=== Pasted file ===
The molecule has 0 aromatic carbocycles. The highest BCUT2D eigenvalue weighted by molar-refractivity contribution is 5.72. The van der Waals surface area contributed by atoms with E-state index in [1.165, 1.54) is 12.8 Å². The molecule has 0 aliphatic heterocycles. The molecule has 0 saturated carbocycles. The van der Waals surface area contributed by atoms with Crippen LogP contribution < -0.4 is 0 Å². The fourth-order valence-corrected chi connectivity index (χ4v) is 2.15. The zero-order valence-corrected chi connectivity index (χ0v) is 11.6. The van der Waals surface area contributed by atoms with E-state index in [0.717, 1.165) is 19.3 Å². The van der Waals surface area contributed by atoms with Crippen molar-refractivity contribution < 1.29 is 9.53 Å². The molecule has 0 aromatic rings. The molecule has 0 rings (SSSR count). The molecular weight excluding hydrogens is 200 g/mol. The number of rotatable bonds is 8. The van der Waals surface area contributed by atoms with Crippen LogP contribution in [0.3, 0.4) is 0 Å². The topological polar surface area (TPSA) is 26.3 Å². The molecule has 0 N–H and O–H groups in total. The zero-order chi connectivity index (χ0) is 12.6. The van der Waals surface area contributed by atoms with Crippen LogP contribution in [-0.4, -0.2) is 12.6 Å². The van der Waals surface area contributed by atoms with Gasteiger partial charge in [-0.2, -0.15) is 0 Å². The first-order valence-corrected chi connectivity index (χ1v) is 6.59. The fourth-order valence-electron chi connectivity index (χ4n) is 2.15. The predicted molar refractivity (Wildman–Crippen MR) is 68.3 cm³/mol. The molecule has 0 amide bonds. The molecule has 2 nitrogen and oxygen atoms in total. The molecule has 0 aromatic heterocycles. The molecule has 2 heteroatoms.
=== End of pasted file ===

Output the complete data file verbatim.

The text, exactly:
The molecule has 0 aromatic carbocycles. The highest BCUT2D eigenvalue weighted by molar-refractivity contribution is 5.72. The van der Waals surface area contributed by atoms with E-state index in [1.165, 1.54) is 12.8 Å². The molecule has 0 aliphatic heterocycles. The molecule has 0 saturated carbocycles. The van der Waals surface area contributed by atoms with Crippen LogP contribution < -0.4 is 0 Å². The fourth-order valence-corrected chi connectivity index (χ4v) is 2.15. The zero-order valence-corrected chi connectivity index (χ0v) is 11.6. The van der Waals surface area contributed by atoms with E-state index in [0.717, 1.165) is 19.3 Å². The van der Waals surface area contributed by atoms with Crippen molar-refractivity contribution < 1.29 is 9.53 Å². The molecule has 0 aromatic rings. The molecule has 0 rings (SSSR count). The molecular weight excluding hydrogens is 200 g/mol. The number of rotatable bonds is 8. The van der Waals surface area contributed by atoms with Crippen LogP contribution in [0.3, 0.4) is 0 Å². The topological polar surface area (TPSA) is 26.3 Å². The molecule has 0 N–H and O–H groups in total. The zero-order chi connectivity index (χ0) is 12.6. The van der Waals surface area contributed by atoms with Crippen LogP contribution in [-0.4, -0.2) is 12.6 Å². The van der Waals surface area contributed by atoms with Gasteiger partial charge in [-0.2, -0.15) is 0 Å². The first-order valence-corrected chi connectivity index (χ1v) is 6.59. The fourth-order valence-electron chi connectivity index (χ4n) is 2.15. The predicted molar refractivity (Wildman–Crippen MR) is 68.3 cm³/mol. The molecule has 0 amide bonds. The molecule has 2 nitrogen and oxygen atoms in total. The molecule has 0 aromatic heterocycles. The molecule has 2 heteroatoms.